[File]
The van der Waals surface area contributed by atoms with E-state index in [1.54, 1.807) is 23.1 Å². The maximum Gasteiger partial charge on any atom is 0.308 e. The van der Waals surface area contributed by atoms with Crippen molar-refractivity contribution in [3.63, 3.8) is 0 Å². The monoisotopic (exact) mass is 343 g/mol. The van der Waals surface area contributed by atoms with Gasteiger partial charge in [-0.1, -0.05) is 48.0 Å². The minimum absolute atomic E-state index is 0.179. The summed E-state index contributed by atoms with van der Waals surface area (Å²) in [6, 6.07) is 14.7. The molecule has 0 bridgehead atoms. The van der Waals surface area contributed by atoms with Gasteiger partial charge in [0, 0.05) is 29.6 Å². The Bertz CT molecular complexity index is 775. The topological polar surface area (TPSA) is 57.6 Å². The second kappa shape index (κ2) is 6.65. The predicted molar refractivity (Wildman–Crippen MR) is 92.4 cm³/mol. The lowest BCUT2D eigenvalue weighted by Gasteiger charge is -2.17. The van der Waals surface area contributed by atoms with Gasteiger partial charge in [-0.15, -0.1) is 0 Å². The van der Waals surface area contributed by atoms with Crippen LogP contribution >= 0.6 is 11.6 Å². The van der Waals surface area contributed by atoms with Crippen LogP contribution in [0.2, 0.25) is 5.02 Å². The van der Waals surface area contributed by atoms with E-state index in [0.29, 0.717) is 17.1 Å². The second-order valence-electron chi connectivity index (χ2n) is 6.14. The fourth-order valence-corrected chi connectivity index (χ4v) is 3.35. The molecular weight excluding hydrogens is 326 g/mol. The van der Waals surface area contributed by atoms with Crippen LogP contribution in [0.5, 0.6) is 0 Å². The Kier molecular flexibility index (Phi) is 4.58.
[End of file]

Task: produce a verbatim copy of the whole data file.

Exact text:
The van der Waals surface area contributed by atoms with E-state index in [1.54, 1.807) is 23.1 Å². The maximum Gasteiger partial charge on any atom is 0.308 e. The van der Waals surface area contributed by atoms with Crippen molar-refractivity contribution in [3.63, 3.8) is 0 Å². The monoisotopic (exact) mass is 343 g/mol. The van der Waals surface area contributed by atoms with Gasteiger partial charge in [-0.1, -0.05) is 48.0 Å². The minimum absolute atomic E-state index is 0.179. The summed E-state index contributed by atoms with van der Waals surface area (Å²) in [6, 6.07) is 14.7. The molecule has 0 bridgehead atoms. The van der Waals surface area contributed by atoms with Gasteiger partial charge in [0, 0.05) is 29.6 Å². The Bertz CT molecular complexity index is 775. The topological polar surface area (TPSA) is 57.6 Å². The second kappa shape index (κ2) is 6.65. The predicted molar refractivity (Wildman–Crippen MR) is 92.4 cm³/mol. The lowest BCUT2D eigenvalue weighted by Gasteiger charge is -2.17. The van der Waals surface area contributed by atoms with Gasteiger partial charge in [-0.15, -0.1) is 0 Å². The van der Waals surface area contributed by atoms with Crippen LogP contribution >= 0.6 is 11.6 Å². The van der Waals surface area contributed by atoms with Crippen LogP contribution in [0.2, 0.25) is 5.02 Å². The van der Waals surface area contributed by atoms with E-state index in [0.29, 0.717) is 17.1 Å². The second-order valence-electron chi connectivity index (χ2n) is 6.14. The fourth-order valence-corrected chi connectivity index (χ4v) is 3.35. The molecular weight excluding hydrogens is 326 g/mol. The van der Waals surface area contributed by atoms with Crippen LogP contribution in [0.5, 0.6) is 0 Å². The Kier molecular flexibility index (Phi) is 4.58.